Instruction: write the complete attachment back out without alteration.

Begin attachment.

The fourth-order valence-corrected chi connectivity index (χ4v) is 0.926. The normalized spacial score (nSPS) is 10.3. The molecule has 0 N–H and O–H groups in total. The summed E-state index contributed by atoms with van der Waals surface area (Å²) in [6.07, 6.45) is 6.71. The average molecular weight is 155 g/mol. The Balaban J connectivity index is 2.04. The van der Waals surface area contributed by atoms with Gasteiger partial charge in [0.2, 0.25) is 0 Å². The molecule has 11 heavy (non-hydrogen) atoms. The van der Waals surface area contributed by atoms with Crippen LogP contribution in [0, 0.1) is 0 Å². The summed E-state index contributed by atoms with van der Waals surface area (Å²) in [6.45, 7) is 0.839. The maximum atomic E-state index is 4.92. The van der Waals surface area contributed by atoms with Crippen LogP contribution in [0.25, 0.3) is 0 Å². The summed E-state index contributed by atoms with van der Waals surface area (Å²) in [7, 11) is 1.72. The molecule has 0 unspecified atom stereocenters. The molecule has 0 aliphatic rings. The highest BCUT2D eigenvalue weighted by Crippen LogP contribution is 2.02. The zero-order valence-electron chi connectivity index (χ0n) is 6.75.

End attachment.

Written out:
The fourth-order valence-corrected chi connectivity index (χ4v) is 0.926. The normalized spacial score (nSPS) is 10.3. The molecule has 0 N–H and O–H groups in total. The summed E-state index contributed by atoms with van der Waals surface area (Å²) in [6.07, 6.45) is 6.71. The average molecular weight is 155 g/mol. The Balaban J connectivity index is 2.04. The van der Waals surface area contributed by atoms with Gasteiger partial charge in [0.2, 0.25) is 0 Å². The molecule has 11 heavy (non-hydrogen) atoms. The van der Waals surface area contributed by atoms with Crippen LogP contribution in [0, 0.1) is 0 Å². The summed E-state index contributed by atoms with van der Waals surface area (Å²) in [6.45, 7) is 0.839. The maximum atomic E-state index is 4.92. The van der Waals surface area contributed by atoms with Crippen LogP contribution in [0.25, 0.3) is 0 Å². The summed E-state index contributed by atoms with van der Waals surface area (Å²) in [7, 11) is 1.72. The molecule has 0 unspecified atom stereocenters. The molecule has 0 aliphatic rings. The highest BCUT2D eigenvalue weighted by Crippen LogP contribution is 2.02. The zero-order valence-electron chi connectivity index (χ0n) is 6.75.